Peel One Potato At A Time

Oct 15, 2020

Our client had already sold her 5 bed/3 bath, 4300 square foot home, and the timeline for closing and removing all of the house’s furnishings was tight. Our biggest challenge was that her belongings needed to go to four different locations around the country. This was more than just a move; it was also an empty-nester’s estate dispersal. She was dividing furnishings between her daughters in Boston and Denver, and others were bound for the new home in Chicago and a summer cottage in Michigan. Our client wasn’t sure how she was going to manage the whole house and the complicated moving process. 

Understandably, “estate dispersals” can feel overwhelming to families because they think: “What on earth are we going to do with all of this stuff?” The list of options can be equally overwhelming. Auction house? Tag Sale? Consignment? Donation? To whom? Which organizations should I support? The possibilities often seem endless. My first recommendation to clients we’re helping is to start with the items they already know what to do with (the Absolute Yeses or Must Keeps). The key is not getting bogged down by what to do with the things you don’t need or want. Simplify by focusing first on what you’re taking with you.   

We applied this same strategy to our client’s big move. Room by room and item by item we used color-coded post-it notes to identify the “keep/relocate” items: green for Boston, blue for Michigan, yellow for Denver and pink for Chicago. Only then was it easier to process the items not claimed by family that were to be sold or donated. Our client worked tirelessly to wrap up her work life and finalize her relocation details, leaving us to “worry” about where items would be sold or donated. I use the term “worry” to illustrate that we take care of that concern so that our clients don’t have to. But, if you are tackling a downsizing project on your own, consider this little nugget as food for thought:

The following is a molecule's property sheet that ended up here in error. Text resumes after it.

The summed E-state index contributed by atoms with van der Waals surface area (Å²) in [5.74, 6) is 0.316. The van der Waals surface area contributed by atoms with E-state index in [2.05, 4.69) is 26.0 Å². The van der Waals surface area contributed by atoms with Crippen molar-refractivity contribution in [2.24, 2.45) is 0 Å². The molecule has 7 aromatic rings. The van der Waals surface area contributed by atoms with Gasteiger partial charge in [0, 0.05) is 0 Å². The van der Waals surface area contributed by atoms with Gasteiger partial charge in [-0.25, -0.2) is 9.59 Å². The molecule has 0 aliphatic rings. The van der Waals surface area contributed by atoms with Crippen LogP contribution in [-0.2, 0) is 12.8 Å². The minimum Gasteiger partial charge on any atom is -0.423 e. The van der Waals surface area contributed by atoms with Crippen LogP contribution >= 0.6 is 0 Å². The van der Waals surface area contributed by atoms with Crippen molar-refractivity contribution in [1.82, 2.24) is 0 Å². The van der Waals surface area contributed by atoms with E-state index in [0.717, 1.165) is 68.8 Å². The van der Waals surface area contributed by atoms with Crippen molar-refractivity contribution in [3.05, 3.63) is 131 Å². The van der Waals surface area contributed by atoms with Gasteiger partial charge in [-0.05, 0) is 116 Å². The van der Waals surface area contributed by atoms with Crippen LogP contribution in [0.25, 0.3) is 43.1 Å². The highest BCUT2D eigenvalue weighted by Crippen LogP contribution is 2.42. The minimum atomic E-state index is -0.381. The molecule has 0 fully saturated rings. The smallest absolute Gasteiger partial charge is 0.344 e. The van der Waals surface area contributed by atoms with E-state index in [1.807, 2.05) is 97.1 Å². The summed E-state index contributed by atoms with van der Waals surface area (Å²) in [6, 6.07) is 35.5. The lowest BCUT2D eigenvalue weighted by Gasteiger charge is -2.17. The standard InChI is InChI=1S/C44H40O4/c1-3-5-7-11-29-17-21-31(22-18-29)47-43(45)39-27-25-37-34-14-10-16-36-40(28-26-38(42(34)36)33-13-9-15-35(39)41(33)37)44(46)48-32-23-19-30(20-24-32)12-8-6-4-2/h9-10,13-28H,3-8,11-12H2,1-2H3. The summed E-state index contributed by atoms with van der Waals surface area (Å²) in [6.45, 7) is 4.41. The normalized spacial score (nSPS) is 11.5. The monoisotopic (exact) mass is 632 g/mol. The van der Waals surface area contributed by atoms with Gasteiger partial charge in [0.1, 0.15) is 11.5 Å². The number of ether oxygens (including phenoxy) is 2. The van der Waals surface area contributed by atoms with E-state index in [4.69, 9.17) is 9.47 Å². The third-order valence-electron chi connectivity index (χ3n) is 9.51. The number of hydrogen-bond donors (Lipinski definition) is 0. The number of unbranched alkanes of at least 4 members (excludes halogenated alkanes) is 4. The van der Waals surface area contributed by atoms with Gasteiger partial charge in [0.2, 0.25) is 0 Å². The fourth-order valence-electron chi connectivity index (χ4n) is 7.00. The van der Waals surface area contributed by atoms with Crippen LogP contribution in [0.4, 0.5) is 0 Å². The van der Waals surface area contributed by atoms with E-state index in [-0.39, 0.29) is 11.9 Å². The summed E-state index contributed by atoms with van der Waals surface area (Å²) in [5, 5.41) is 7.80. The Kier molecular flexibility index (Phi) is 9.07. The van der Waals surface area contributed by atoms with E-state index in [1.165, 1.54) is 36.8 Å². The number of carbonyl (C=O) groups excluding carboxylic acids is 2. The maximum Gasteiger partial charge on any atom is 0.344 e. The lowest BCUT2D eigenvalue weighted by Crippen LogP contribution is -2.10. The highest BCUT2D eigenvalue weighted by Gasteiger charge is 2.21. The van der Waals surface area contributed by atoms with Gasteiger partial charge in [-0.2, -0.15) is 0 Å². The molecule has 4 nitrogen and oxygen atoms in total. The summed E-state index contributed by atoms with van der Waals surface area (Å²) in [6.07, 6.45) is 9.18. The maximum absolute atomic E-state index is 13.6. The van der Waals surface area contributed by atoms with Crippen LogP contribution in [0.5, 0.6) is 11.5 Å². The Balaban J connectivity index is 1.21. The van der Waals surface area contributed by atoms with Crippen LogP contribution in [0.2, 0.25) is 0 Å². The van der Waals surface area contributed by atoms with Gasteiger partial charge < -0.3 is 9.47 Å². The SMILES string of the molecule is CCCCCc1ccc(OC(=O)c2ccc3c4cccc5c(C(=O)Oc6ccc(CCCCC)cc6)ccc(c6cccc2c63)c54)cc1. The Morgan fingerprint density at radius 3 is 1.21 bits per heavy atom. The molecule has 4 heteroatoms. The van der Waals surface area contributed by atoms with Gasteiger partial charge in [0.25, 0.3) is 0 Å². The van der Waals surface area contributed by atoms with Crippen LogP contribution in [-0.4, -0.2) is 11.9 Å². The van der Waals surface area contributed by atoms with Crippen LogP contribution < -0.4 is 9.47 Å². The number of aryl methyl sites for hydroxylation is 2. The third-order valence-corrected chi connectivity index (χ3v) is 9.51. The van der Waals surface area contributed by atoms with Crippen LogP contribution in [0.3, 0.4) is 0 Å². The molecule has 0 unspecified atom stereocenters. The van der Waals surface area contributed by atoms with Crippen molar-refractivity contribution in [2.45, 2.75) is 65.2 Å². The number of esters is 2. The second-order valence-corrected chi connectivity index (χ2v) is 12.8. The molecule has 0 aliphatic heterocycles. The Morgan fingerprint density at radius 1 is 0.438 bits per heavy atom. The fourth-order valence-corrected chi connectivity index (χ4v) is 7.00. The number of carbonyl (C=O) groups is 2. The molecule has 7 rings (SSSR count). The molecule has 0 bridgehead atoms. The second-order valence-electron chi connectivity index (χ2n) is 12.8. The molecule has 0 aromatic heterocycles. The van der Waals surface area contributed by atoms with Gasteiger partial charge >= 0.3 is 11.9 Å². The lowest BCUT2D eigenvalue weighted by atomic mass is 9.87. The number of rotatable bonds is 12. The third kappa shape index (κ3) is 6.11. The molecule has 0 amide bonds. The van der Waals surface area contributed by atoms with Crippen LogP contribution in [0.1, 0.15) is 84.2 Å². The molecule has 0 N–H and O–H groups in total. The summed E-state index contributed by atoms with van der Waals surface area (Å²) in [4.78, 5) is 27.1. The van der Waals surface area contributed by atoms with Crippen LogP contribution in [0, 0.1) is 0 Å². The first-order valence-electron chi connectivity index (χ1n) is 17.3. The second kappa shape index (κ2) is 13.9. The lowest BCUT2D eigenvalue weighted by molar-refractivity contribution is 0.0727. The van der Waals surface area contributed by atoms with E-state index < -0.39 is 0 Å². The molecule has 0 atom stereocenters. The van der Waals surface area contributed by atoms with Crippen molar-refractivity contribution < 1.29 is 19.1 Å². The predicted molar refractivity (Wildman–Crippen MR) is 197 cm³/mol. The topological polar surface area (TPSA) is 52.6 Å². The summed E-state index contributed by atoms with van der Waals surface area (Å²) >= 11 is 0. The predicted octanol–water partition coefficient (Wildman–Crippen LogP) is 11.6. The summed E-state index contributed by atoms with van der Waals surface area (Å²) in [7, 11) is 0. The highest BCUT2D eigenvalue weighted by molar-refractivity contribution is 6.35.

Peel one potato at a time. This is my mantra with big projects. Have you ever heard that phrase? One of my favorite bosses used to love saying it. It can help when you feel like you’ve got a million things going on at once. And, truth is, most of us do. We’re parenting, working, taking care of a home, visiting friends, checking in on family – they’re all on our list – but we can’t do all of these things at once. (If someone has figured out how, please contact me immediately!) Thus, we peel one potato at a time. Yes, perhaps we load the dishwasher while we’re talking on the phone with a family member, but typically it’s easier if these “to-dos” happen one at a time. It makes life manageable and makes specific challenges like the relocation process manageable too. So, you begin to sort items, starting with one room. And if that’s too much, you sort the pantry one item at a time. Your shoes, one pair at time: “Do I wear these? Do they fit?” Focus on one thing – not the whole thing. Eventually, the parts add up to the whole.  

For our client, we worked with the moving dates to determine the necessary timeline of when movers would arrive and disperse items to Chicago and Denver, and later when they would return to pick up and deliver to Michigan and Boston. And, with each passing day, the home started to clear. The overwhelming question of “How will I take care of it all??” became less and less debilitating and more and more accomplishable. Once all the things were heading to the right locations, it was time to arrange for sold furniture to be picked up and, finally, the donation delivery. Eventually, the house we were emptying was cleared for the next family to claim as home, and we even had three days left before closing to clean. Voilà – project completed, one potato at a time.

Here's what our client had to say: 

I cannot thank you enough for all you did for me, and truly could not have done it without you. Not only were you and your team incredible at selling and clearing stuff out, but your calm reassurance that it would all get done meant everything to me. I appreciated all you did to keep me posted. Your customer service and follow-through were top notch! I highly recommend you! 

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